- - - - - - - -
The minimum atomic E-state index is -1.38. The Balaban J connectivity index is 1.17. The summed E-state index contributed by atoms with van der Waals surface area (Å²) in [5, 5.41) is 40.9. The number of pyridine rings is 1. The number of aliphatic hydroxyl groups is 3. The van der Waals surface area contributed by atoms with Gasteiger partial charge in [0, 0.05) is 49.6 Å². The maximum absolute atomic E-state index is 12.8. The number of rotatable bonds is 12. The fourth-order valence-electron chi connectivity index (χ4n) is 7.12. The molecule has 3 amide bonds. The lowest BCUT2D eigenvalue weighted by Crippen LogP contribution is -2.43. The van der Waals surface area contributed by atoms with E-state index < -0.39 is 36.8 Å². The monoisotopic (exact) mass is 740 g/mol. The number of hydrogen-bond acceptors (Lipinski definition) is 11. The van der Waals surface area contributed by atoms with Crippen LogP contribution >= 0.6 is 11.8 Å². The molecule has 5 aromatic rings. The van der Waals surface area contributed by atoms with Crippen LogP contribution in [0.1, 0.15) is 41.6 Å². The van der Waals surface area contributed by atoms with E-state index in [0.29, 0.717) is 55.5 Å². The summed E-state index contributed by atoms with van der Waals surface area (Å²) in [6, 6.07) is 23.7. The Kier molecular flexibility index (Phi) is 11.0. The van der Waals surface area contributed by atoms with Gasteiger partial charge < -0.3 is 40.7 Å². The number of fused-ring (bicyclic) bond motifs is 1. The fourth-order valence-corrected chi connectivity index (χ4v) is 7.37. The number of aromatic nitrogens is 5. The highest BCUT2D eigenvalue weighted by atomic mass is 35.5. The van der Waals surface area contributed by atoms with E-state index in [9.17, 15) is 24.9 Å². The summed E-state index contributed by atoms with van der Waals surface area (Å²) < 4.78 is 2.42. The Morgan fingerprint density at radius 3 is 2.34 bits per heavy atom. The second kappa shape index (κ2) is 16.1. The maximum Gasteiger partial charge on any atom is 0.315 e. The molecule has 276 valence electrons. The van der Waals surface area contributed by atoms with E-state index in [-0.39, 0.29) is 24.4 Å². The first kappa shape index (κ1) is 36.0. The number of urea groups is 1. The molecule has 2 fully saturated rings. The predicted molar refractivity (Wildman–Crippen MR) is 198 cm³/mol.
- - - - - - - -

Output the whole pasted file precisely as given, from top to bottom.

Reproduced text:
The minimum atomic E-state index is -1.38. The Balaban J connectivity index is 1.17. The summed E-state index contributed by atoms with van der Waals surface area (Å²) in [5, 5.41) is 40.9. The number of pyridine rings is 1. The number of aliphatic hydroxyl groups is 3. The van der Waals surface area contributed by atoms with Gasteiger partial charge in [0, 0.05) is 49.6 Å². The maximum absolute atomic E-state index is 12.8. The number of rotatable bonds is 12. The fourth-order valence-electron chi connectivity index (χ4n) is 7.12. The molecule has 3 amide bonds. The lowest BCUT2D eigenvalue weighted by Crippen LogP contribution is -2.43. The van der Waals surface area contributed by atoms with E-state index < -0.39 is 36.8 Å². The monoisotopic (exact) mass is 740 g/mol. The number of hydrogen-bond acceptors (Lipinski definition) is 11. The van der Waals surface area contributed by atoms with Crippen LogP contribution >= 0.6 is 11.8 Å². The molecule has 5 aromatic rings. The van der Waals surface area contributed by atoms with Crippen LogP contribution in [0.1, 0.15) is 41.6 Å². The van der Waals surface area contributed by atoms with E-state index in [0.29, 0.717) is 55.5 Å². The summed E-state index contributed by atoms with van der Waals surface area (Å²) in [6, 6.07) is 23.7. The Kier molecular flexibility index (Phi) is 11.0. The van der Waals surface area contributed by atoms with Gasteiger partial charge < -0.3 is 40.7 Å². The number of fused-ring (bicyclic) bond motifs is 1. The fourth-order valence-corrected chi connectivity index (χ4v) is 7.37. The number of aromatic nitrogens is 5. The highest BCUT2D eigenvalue weighted by atomic mass is 35.5. The van der Waals surface area contributed by atoms with E-state index in [9.17, 15) is 24.9 Å². The summed E-state index contributed by atoms with van der Waals surface area (Å²) < 4.78 is 2.42. The Morgan fingerprint density at radius 3 is 2.34 bits per heavy atom. The second kappa shape index (κ2) is 16.1. The maximum Gasteiger partial charge on any atom is 0.315 e. The molecule has 276 valence electrons. The van der Waals surface area contributed by atoms with E-state index in [-0.39, 0.29) is 24.4 Å². The first kappa shape index (κ1) is 36.0. The number of urea groups is 1. The molecule has 2 fully saturated rings. The predicted molar refractivity (Wildman–Crippen MR) is 198 cm³/mol.